I say that as someone whose life was shaped by 9/11. I was a 24-year-old graduate student working on a city-council campaign when I watched the second plane curve into the World Trade Center and then saw the first tower collapse. Everything that I’d done in my life up to that point suddenly seemed trivial. I walked several miles to my apartment, as my fellow New Yorkers came out into the streets to be near one another (as we can’t be today). In the days that followed, my Queens neighborhood was the setting for a number of funerals for firemen. I will never forget the image of one devastated widow sitting in a lawn chair in her front yard, receiving condolences from a line of the toughest—but most broken—men I had ever seen.
Widespread social-distancing measures have produced some jarring effects across land, air, and sea.
From inside her living room in London, Paula Koelemeijer can feel the world around her growing quieter.
Koelemeijer, a seismologist, has a miniature seismometer sitting on a concrete slab at the base of her first-floor fireplace. The apparatus, though smaller than a box of tissues, can sense all kinds of movement, from the rattle of trains on the tracks near Koelemeijer’s home to the waves of earthquakes rolling in from afar. Since the United Kingdom announced stricter social-distancing rules last month, telling residents not to leave their home except for essential reasons, the seismometer has registered a sharp decrease in the vibrations produced by human activity.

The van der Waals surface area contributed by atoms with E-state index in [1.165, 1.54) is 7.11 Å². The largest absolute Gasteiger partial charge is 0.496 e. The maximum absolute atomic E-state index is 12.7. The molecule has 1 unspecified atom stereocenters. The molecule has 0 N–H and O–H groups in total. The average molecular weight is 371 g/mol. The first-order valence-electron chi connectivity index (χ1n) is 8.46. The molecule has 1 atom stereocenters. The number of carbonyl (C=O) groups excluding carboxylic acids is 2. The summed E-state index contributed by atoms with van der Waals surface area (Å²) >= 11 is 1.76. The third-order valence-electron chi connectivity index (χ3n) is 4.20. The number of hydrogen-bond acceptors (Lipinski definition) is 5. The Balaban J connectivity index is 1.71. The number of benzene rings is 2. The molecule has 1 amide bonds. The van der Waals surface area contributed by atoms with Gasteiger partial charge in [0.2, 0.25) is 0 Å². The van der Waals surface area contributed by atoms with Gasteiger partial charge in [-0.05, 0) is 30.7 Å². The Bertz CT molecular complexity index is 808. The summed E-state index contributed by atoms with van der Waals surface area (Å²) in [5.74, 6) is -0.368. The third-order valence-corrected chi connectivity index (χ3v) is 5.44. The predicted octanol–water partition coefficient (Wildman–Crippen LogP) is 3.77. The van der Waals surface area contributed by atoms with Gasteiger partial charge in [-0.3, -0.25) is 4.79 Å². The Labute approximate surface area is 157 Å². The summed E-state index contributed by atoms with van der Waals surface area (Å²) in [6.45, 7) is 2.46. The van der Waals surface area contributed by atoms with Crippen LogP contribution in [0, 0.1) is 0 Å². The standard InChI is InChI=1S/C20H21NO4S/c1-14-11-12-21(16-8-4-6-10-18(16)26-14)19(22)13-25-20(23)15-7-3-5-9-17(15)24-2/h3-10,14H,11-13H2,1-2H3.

With fewer trains, buses, and people pounding the pavement, the usual hum of public life has vanished, and so has its dependable rhythms: Before the spread of COVID-19 shut down the city, Koelemeijer could plot the seismometer’s data and see the train schedule reflected in the spikes, down to the minute. Now, with fewer trains running, the spikes seem to come at random.
Critics are letting their disdain for the president blind them to geopolitical realities.
When a new coronavirus emerged in China and began spreading around the world, including in the United States, President Donald Trump’s many critics in the American foreign-policy establishment were quick to identify him as part of the problem. Trump had campaigned on an “America first” foreign policy, which after his victory was enshrined in the official National Security Strategy that his administration published in 2017. At the time, I served in the administration and orchestrated the writing of that document. In the years since, Trump has been criticized for supposedly overturning the post–World War II order and rejecting the role the United States has long played in the world. Amid a global pandemic, he’s being accused—on this site and elsewhere—of alienating allies, undercutting multinational cooperation, and causing America to fight the coronavirus alone.